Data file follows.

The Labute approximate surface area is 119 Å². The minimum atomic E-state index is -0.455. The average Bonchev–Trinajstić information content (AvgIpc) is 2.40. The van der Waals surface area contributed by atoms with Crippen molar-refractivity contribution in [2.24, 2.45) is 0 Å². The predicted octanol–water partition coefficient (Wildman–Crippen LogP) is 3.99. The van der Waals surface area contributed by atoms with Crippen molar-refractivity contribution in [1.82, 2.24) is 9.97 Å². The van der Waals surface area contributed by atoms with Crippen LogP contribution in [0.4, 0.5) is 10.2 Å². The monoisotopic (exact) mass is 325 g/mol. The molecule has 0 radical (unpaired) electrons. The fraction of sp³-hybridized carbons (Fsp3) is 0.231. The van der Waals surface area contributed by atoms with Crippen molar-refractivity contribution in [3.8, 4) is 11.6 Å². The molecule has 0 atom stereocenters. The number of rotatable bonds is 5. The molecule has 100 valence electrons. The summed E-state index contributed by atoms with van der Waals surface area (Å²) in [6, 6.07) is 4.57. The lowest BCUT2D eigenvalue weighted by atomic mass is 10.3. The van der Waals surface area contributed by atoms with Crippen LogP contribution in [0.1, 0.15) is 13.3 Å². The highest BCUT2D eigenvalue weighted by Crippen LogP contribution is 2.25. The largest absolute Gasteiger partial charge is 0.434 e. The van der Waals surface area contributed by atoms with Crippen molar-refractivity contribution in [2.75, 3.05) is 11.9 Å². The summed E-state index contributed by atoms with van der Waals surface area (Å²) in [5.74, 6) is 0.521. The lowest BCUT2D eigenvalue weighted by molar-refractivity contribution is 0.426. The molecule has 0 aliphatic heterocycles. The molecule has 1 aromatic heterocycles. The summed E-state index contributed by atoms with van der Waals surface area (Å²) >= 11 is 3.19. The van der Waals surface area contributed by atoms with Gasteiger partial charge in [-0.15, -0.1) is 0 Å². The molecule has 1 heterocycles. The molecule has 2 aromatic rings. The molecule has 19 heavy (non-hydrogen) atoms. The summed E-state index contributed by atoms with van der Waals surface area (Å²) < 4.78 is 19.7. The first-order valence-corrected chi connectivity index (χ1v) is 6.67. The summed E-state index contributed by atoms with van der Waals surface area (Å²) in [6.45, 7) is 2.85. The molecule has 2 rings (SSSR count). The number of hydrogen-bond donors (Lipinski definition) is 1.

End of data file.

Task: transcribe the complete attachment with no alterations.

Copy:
The Labute approximate surface area is 119 Å². The minimum atomic E-state index is -0.455. The average Bonchev–Trinajstić information content (AvgIpc) is 2.40. The van der Waals surface area contributed by atoms with Crippen molar-refractivity contribution in [2.24, 2.45) is 0 Å². The predicted octanol–water partition coefficient (Wildman–Crippen LogP) is 3.99. The van der Waals surface area contributed by atoms with Crippen molar-refractivity contribution in [1.82, 2.24) is 9.97 Å². The van der Waals surface area contributed by atoms with Crippen LogP contribution in [0.4, 0.5) is 10.2 Å². The monoisotopic (exact) mass is 325 g/mol. The molecule has 0 radical (unpaired) electrons. The fraction of sp³-hybridized carbons (Fsp3) is 0.231. The van der Waals surface area contributed by atoms with Crippen molar-refractivity contribution in [3.8, 4) is 11.6 Å². The molecule has 0 atom stereocenters. The number of rotatable bonds is 5. The molecule has 100 valence electrons. The summed E-state index contributed by atoms with van der Waals surface area (Å²) in [6, 6.07) is 4.57. The lowest BCUT2D eigenvalue weighted by atomic mass is 10.3. The van der Waals surface area contributed by atoms with Crippen LogP contribution in [0.1, 0.15) is 13.3 Å². The highest BCUT2D eigenvalue weighted by Crippen LogP contribution is 2.25. The largest absolute Gasteiger partial charge is 0.434 e. The van der Waals surface area contributed by atoms with Crippen molar-refractivity contribution in [2.75, 3.05) is 11.9 Å². The summed E-state index contributed by atoms with van der Waals surface area (Å²) in [5.74, 6) is 0.521. The lowest BCUT2D eigenvalue weighted by molar-refractivity contribution is 0.426. The molecule has 0 aliphatic heterocycles. The molecule has 1 aromatic heterocycles. The summed E-state index contributed by atoms with van der Waals surface area (Å²) >= 11 is 3.19. The van der Waals surface area contributed by atoms with Gasteiger partial charge in [-0.15, -0.1) is 0 Å². The molecule has 1 heterocycles. The molecule has 2 aromatic rings. The molecule has 19 heavy (non-hydrogen) atoms. The summed E-state index contributed by atoms with van der Waals surface area (Å²) < 4.78 is 19.7. The first-order valence-corrected chi connectivity index (χ1v) is 6.67. The summed E-state index contributed by atoms with van der Waals surface area (Å²) in [6.45, 7) is 2.85. The molecule has 2 rings (SSSR count). The number of hydrogen-bond donors (Lipinski definition) is 1.